Zimbabwe: fuel protest

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Riot police in Zimbabwe have fired tear gas to disperse residents in a township near the capital Harare protesting at last week's fuel price rises.

Riot police patrolled the militant opposition stronghold of Mabvuku - 20km from central Harare - after dismantling barricades set up by anti-fuel protestors.

A bus had its windows smashed and one person was arrested in the protest.

A witness told Reuters news agency: "The situation looked tense and I had to turn back my vehicle and drive back into town for fear it would be stoned."

Strike call

The Zimbabwe Confederation of Trade Unions has warned the government of possible strikes unless it reverses last week's 70% fuel price rises by the end of this month.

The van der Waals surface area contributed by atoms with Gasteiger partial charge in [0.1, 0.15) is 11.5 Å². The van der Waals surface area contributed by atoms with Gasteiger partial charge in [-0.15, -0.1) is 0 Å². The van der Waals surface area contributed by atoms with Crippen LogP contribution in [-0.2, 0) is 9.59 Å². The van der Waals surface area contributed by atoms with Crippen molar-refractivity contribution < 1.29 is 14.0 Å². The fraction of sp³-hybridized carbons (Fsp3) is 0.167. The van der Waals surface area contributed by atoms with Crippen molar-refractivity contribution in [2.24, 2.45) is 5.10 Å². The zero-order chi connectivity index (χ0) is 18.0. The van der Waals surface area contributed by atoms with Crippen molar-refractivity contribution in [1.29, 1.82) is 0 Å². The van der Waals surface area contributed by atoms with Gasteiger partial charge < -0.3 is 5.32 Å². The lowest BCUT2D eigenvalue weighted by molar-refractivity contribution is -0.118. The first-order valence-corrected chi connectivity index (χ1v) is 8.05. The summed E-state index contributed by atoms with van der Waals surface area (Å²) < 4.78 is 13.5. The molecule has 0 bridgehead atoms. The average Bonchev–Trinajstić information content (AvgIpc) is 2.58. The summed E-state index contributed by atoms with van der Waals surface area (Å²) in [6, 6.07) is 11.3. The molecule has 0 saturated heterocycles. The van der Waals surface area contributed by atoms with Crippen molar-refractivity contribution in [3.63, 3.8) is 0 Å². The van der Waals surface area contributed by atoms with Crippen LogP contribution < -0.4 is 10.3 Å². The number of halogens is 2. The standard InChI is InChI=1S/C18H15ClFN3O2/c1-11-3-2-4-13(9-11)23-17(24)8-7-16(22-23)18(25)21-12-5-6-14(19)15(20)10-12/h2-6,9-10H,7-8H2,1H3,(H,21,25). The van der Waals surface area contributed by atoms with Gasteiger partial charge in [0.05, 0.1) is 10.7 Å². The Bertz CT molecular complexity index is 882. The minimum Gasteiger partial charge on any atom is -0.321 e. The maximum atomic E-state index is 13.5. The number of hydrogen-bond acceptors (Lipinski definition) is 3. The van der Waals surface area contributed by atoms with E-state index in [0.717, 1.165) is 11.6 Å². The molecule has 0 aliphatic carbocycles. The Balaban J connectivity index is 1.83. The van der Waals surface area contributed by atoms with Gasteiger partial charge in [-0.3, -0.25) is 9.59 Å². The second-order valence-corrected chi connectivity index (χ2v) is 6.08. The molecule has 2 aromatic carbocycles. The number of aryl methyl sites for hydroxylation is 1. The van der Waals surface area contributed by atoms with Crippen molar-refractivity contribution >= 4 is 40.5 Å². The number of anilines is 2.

State radio reported that leaders of the township residents' association met bus operators with police acting as mediators.

The residents were demanding 60% fare increases be dropped.

In southern Harare, some buses cut their fares and others did not run after owners feared violence if they did not cut their fares.

In central Harare, police manned roadblocks for the first time around the city in anticipation of trouble.

Zimbabwe's business community says the latest fuel price increases will force companies to close.

Zimbabwe is suffering its worst economic crisis since independence in 1980.

The price of fuel had been frozen since October last year, when a 15% increase was announced.

Increases in bread and other staples at that time sparked off days of rioting in the densely populated suburbs of Harare.

-- Rachel Gibson (rgibson@hotmail.com), June 19, 2001

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